Editor Tom told me to post a picture of Tim Thomas hoisting the cup. I say fuck that.
So Grantland, the new sports venture between Bill Simmons and ESPN, launched last week — apparently to much fanfare, although I stumbled on it by accident through the Atlantic’s website (they poo-poo-ed it). I like it, although Klosterman and Eggers, two of the fancy names attached to it, have been pretty mediocre so far. Bill Simmons stuff has been pretty entertaining, but all in all, it had better get better — and soon — because it’s a good idea, and there needs to be more long-form sports writing out there, and I want it to survive.
So far the site appears to have two women writers out of ten or so, Katie Baker and Molly Lambert, which isn’t bad as far as representation goes, but isn’t great either. Molly Lambert, according to her byline, writes about pop culture for the site, leaving Katie Baker as the lone female sportswriter. Good thing she’s so frigging awesome.
I fell in love with Baker’s writing when I read her article “I Was Teenage Hockey Message Board Jailbait: The Confessions of a Former Adolescent Puck Tease” on Deadspin, about her days in the late 90s and early 2000s doing, well, exactly what the title says she did. It’s a great read. So far she’s written about hockey for Grantland — so jealous, want to steal her job — and she’s been awesome so far: funny, feisty, and knowledgeable about hockey, which is more than I can say about most American sportswriters.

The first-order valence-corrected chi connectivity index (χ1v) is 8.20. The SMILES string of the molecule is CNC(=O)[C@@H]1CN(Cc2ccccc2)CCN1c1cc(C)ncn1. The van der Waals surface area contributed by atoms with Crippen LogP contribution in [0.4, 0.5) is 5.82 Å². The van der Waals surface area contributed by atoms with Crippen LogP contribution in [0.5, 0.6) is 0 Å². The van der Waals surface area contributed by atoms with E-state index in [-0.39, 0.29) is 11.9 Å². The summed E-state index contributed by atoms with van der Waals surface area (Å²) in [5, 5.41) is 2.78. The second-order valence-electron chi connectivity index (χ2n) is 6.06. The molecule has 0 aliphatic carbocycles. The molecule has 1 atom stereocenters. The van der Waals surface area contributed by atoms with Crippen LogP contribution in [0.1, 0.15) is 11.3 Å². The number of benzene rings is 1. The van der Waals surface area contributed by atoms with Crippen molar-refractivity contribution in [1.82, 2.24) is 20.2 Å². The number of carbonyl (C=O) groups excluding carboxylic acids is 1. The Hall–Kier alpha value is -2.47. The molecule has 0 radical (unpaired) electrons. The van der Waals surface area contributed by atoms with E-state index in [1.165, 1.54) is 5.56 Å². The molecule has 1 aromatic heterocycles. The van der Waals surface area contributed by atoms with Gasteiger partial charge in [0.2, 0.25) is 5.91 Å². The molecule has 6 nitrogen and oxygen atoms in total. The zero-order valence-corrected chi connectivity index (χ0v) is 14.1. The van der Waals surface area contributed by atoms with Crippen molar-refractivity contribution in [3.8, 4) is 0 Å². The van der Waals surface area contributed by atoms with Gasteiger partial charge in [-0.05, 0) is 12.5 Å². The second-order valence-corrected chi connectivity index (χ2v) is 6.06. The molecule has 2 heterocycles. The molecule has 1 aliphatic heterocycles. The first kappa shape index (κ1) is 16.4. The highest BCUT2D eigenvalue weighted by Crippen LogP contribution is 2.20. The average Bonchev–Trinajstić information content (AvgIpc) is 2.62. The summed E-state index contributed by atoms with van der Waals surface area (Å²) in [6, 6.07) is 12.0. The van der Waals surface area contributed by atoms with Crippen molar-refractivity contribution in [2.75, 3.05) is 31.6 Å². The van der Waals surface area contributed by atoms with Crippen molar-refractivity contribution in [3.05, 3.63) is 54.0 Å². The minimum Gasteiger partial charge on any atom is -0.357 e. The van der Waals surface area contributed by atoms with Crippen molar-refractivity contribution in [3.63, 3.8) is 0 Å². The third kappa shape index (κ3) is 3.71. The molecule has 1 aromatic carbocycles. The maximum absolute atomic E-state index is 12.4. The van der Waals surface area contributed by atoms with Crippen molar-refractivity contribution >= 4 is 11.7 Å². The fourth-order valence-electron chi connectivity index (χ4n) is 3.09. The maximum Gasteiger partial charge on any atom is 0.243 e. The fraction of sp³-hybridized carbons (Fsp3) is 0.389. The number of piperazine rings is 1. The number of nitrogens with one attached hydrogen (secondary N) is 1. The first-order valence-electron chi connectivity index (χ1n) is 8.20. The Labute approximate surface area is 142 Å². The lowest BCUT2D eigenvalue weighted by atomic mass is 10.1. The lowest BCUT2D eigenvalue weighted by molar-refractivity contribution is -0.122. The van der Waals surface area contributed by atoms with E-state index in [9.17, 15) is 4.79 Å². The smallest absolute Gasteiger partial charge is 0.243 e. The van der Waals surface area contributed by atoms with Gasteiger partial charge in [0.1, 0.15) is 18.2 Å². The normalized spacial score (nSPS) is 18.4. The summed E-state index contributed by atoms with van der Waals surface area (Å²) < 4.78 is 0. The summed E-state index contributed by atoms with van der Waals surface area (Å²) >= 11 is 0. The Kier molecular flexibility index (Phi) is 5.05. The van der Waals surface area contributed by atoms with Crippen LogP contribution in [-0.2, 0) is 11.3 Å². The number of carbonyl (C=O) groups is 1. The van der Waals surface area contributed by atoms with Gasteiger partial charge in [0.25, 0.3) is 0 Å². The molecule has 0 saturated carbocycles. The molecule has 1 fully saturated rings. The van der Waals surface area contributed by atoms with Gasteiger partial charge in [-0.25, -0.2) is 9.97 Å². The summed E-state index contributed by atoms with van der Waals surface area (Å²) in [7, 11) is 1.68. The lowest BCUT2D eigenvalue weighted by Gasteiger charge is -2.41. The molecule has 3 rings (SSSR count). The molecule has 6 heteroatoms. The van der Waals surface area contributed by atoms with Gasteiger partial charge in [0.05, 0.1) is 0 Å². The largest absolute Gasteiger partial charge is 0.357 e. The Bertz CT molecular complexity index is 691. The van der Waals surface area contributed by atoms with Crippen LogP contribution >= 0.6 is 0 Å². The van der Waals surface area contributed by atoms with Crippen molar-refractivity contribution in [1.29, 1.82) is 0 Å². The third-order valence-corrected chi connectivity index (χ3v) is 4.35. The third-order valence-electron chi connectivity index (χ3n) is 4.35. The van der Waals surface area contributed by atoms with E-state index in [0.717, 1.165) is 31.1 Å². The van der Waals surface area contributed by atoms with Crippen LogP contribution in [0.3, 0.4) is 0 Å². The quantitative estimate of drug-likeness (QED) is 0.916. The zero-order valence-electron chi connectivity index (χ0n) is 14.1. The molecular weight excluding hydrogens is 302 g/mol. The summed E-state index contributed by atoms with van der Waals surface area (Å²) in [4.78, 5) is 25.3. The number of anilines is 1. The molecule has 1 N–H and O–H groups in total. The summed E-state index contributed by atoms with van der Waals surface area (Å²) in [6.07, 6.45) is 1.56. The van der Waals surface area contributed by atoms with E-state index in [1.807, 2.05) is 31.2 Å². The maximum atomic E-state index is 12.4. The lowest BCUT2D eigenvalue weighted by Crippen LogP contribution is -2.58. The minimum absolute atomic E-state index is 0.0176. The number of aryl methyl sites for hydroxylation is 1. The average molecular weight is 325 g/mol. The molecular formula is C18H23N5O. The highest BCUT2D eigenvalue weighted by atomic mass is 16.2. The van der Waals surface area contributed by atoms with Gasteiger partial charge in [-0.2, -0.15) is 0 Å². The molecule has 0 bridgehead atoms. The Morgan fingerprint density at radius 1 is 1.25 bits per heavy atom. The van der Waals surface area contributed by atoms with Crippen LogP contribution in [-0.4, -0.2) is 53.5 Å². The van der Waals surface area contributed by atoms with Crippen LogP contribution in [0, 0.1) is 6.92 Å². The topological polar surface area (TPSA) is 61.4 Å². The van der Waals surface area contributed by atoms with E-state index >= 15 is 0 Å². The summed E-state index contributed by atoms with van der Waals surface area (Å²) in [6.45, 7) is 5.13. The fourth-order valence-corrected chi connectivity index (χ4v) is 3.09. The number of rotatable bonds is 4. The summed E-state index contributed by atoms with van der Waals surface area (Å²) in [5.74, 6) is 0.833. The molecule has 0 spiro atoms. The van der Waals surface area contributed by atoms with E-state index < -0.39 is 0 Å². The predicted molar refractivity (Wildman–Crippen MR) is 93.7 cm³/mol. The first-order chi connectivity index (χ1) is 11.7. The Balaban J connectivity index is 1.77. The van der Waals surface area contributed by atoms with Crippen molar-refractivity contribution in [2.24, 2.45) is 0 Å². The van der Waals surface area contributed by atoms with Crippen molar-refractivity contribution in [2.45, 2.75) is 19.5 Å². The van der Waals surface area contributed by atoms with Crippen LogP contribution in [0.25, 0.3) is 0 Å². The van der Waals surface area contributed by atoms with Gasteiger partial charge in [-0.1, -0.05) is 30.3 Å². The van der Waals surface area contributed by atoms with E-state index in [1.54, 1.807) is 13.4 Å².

“Nice! What’s the over/under for the cameras showing Steve Nash?
9½, and he’ll be waving a rally towel in all of them. Definitely three times as much as they’ll show the Green Men.
And which Bruin will be shamelessly fawned over?
Tim Thomas, the 37-year-old goalie who spent nearly 10 years toiling in various minor and European leagues before making it to the NHL, and who as recently as last year was banished to the bench. He’ll likely win the Vezina trophy for best regular-season goaltender, and there’s an excellent chance that, win or lose, he’ll go home with the Conn Smythe trophy for MVP of the whole playoffs. (If he did, he’d be only the second American other than Brian Leetch to win the award.)
Fans and the media love Thomas for his affable quirkiness and make-you-gasp play. He’s always reminded me of a camp counselor: in great shape, approachable but a little bit distant, bearded, hangs by the pool on his off days, pauses and looks off into the middle distance before speaking, went to the University of Vermont.”
“Soooo … (whistles casually) what’s this I keep hearing about redheaded Swedish twins?
Settle down. “The Sedin Sisters” is just a derogatory name. Vancouver’s Henrik and Daniel Sedin are two of the leagues’ top players. (During the regular season they were so preternaturally precise that highlights of their power plays were set to the Harlem Globetrotters theme song.) But they’ve been held to two goals against Boston, which has caused them to become a target for the media, fans, and, literally, to players. This is not a new phenomenon: In 2002 Vancouver’s then-GM Brian Burke famously ranted that “Sedin is not Swedish for punch me or headlock me in a scrum.””
“In many ways the Green Men, the Vancouver Canucks’ writhing, jiving, Carrie Underwood sign-ing semi-official mascots, are shiny Spandex-unitarded distillations of the team itself. They are entertaining and irritating, derivative but inventive, silky and showy, and a little too satisfied. They are very often found upside-down.”
I’ve been pretty “meh” about the Stanley Cup finals and didn’t think I would miss hockey when it was over — now that I’ve found Baker’s writing about it, though, I wish the hockey season never ended. I’m looking forward to next October. Hopefully Grantland will still be around then.
UPDATE: Throwing a bone to the B’s fans out there. Too funny not to post.